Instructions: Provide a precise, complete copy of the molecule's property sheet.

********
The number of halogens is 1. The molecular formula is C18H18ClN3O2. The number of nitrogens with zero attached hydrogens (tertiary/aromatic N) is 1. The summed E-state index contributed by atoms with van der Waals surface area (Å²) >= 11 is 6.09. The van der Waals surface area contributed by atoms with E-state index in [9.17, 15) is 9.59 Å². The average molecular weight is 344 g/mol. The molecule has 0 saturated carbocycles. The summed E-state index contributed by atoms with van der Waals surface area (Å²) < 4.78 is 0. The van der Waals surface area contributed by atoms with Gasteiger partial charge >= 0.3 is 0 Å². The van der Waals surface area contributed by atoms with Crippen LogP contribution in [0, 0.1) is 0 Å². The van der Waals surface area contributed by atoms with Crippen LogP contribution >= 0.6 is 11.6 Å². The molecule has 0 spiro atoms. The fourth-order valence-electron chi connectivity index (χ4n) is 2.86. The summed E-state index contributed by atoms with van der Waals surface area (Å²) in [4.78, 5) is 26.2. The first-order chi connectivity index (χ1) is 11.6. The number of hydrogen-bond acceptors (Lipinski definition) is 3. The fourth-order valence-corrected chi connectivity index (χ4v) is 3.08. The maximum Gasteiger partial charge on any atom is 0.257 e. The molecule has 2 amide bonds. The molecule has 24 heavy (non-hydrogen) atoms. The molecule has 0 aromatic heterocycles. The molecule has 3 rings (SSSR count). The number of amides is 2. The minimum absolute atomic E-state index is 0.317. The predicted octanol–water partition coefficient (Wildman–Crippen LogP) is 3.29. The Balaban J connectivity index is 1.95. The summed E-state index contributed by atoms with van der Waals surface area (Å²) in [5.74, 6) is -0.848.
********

The number of halogens is 1. The molecular formula is C18H18ClN3O2. The number of nitrogens with zero attached hydrogens (tertiary/aromatic N) is 1. The summed E-state index contributed by atoms with van der Waals surface area (Å²) >= 11 is 6.09. The van der Waals surface area contributed by atoms with E-state index in [9.17, 15) is 9.59 Å². The average molecular weight is 344 g/mol. The molecule has 0 saturated carbocycles. The summed E-state index contributed by atoms with van der Waals surface area (Å²) < 4.78 is 0. The van der Waals surface area contributed by atoms with Gasteiger partial charge >= 0.3 is 0 Å². The van der Waals surface area contributed by atoms with Crippen LogP contribution in [0, 0.1) is 0 Å². The van der Waals surface area contributed by atoms with Crippen LogP contribution >= 0.6 is 11.6 Å². The molecule has 0 spiro atoms. The fourth-order valence-electron chi connectivity index (χ4n) is 2.86. The summed E-state index contributed by atoms with van der Waals surface area (Å²) in [4.78, 5) is 26.2. The first-order chi connectivity index (χ1) is 11.6. The number of hydrogen-bond acceptors (Lipinski definition) is 3. The fourth-order valence-corrected chi connectivity index (χ4v) is 3.08. The maximum Gasteiger partial charge on any atom is 0.257 e. The molecule has 2 amide bonds. The molecule has 24 heavy (non-hydrogen) atoms. The molecule has 0 aromatic heterocycles. The molecule has 3 rings (SSSR count). The number of amides is 2. The minimum absolute atomic E-state index is 0.317. The predicted octanol–water partition coefficient (Wildman–Crippen LogP) is 3.29. The Balaban J connectivity index is 1.95. The summed E-state index contributed by atoms with van der Waals surface area (Å²) in [5.74, 6) is -0.848.